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2020 Tokyo Olympics

What went wrong for the USWNT at the Tokyo Olympics?

Daniela Porcelli/Sports Press Photo

A coach fresh off one of the more painful losses of his career is not about to admit he took the wrong roster to a tournament, especially with one more game still to play. But Vlatko Andonovski sounded steadfast that, whatever it was that undid the United States women’s national team at this Olympics, it was not the aged roster competing in an event with little to no schedule relief.

“Not at all,” the coach said when asked in the press conference following Monday’s 1-0 loss to Canada. “In fact, we had a pretty good rotation going on, and I don’t think our pace was a problem at all. You can tell in the second half if that was a problem. I felt like we had the momentum, and we had the game in our hands. The ball just one time came anywhere near our box and [they] wound up with a penalty kick.”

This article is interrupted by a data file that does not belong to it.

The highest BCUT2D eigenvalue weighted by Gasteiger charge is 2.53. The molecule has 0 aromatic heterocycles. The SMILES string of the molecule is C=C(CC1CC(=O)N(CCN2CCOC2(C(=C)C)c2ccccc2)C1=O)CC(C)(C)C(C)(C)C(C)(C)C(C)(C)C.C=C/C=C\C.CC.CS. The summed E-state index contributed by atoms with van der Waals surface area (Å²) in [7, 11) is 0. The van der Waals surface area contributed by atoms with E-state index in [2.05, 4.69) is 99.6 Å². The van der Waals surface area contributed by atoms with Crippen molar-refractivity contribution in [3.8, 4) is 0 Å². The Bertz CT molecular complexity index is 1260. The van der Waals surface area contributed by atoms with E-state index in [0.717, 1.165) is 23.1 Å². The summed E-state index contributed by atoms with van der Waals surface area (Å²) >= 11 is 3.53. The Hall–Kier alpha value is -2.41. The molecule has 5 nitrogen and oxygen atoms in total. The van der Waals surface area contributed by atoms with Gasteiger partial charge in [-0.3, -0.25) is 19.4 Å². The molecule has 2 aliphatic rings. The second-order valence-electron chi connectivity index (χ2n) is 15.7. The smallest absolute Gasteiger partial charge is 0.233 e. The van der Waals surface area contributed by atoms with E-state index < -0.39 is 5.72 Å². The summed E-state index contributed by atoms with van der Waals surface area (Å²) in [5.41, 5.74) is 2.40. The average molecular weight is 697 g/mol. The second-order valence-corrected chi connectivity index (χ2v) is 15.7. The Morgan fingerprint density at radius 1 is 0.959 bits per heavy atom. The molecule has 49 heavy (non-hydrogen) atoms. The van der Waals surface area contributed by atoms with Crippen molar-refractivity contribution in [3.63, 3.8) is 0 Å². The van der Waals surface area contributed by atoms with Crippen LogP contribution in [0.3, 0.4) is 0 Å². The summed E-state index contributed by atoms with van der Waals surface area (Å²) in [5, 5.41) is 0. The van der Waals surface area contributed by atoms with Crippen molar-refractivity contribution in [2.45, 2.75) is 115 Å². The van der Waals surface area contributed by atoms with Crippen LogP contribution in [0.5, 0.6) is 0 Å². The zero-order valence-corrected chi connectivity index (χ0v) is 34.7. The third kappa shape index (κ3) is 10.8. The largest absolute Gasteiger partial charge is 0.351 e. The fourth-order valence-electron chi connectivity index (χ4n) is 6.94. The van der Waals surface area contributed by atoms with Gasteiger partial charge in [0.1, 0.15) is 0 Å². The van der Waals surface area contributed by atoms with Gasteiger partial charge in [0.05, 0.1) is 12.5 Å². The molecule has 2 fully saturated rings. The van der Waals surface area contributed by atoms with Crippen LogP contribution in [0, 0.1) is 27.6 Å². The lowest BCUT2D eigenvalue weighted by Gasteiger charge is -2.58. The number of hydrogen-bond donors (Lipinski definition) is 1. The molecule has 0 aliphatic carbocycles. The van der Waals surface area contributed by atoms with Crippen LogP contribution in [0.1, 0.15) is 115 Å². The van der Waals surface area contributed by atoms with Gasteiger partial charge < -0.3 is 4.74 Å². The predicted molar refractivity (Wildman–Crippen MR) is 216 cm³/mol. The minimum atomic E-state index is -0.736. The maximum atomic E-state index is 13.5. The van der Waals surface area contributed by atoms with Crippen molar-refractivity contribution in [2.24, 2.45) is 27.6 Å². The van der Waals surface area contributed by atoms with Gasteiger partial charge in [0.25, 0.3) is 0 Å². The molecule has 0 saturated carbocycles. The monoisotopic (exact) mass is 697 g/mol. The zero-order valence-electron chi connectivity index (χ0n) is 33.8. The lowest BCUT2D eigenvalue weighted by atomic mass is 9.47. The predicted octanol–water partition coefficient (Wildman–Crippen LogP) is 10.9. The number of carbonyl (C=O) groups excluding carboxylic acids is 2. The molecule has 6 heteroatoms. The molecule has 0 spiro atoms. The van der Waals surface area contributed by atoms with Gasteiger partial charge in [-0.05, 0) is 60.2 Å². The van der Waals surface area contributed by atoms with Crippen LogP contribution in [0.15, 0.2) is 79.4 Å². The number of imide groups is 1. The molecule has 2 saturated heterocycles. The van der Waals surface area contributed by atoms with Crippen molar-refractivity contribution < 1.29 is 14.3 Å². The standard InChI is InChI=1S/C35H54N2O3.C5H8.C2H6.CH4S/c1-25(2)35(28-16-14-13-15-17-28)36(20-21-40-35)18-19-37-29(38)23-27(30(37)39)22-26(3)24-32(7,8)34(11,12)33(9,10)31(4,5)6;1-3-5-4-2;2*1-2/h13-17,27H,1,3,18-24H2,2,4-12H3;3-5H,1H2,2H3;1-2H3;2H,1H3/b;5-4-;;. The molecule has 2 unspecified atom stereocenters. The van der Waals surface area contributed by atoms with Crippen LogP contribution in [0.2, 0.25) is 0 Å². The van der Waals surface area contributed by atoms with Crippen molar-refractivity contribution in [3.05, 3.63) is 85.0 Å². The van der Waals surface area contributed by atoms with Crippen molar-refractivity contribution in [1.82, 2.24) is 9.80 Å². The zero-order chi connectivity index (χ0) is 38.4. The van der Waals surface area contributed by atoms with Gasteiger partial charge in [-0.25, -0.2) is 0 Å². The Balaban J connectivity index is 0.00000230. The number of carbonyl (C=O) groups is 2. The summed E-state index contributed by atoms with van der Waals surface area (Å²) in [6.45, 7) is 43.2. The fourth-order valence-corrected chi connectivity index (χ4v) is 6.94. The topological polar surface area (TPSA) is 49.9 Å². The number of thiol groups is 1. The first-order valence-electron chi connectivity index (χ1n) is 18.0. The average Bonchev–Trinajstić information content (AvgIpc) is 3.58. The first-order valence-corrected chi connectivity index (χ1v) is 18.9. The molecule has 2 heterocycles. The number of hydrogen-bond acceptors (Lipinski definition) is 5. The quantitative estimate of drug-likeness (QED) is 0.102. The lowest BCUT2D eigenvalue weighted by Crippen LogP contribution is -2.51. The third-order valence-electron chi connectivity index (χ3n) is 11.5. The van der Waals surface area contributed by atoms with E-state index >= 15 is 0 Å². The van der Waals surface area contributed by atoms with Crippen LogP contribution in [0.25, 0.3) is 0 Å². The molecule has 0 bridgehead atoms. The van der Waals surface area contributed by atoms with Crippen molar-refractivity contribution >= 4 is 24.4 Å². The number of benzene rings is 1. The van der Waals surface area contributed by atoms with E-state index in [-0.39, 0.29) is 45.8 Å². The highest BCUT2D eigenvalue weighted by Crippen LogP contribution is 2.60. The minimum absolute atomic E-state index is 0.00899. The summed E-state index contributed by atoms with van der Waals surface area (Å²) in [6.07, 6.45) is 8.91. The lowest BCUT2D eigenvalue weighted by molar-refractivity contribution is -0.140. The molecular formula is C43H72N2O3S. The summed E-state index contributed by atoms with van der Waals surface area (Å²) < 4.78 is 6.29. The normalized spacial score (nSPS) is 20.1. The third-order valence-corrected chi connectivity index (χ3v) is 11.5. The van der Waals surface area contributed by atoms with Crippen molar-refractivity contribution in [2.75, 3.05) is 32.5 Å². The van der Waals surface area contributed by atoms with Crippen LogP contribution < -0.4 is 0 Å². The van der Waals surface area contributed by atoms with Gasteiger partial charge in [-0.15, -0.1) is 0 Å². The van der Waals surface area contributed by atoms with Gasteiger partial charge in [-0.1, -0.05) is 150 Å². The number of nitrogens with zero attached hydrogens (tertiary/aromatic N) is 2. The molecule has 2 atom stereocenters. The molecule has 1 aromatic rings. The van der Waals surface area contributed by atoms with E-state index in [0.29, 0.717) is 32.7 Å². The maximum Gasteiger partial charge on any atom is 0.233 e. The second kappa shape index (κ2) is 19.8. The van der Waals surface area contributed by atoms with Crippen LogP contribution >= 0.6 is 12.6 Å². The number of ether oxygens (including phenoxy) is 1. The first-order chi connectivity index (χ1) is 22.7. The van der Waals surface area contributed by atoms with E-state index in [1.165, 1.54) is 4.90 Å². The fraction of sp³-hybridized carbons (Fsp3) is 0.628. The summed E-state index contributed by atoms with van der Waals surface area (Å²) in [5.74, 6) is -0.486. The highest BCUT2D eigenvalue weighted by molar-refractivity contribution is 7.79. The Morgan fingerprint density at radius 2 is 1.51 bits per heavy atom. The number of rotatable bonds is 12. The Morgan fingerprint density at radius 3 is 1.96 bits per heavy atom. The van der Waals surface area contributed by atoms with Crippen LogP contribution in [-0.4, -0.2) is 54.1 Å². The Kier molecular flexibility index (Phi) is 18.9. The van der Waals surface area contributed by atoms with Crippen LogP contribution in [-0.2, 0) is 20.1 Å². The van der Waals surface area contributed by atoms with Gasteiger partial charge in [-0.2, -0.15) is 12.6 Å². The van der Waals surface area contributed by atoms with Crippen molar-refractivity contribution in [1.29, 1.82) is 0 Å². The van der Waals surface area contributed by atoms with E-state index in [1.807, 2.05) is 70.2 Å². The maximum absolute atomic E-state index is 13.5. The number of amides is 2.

If it was not an older roster with two key players fresh off injury, then what was the problem? You can say Andonovski just brought the wrong mix of players, but that would run counter to the buildup to the tournament, when the U.S. seemed peerless, especially without Germany or France to worry about at these Olympics. Heading to Tokyo, the U.S. had played 23 matches since Andonovski took over in the fall of 2019, winning 22 and losing none.

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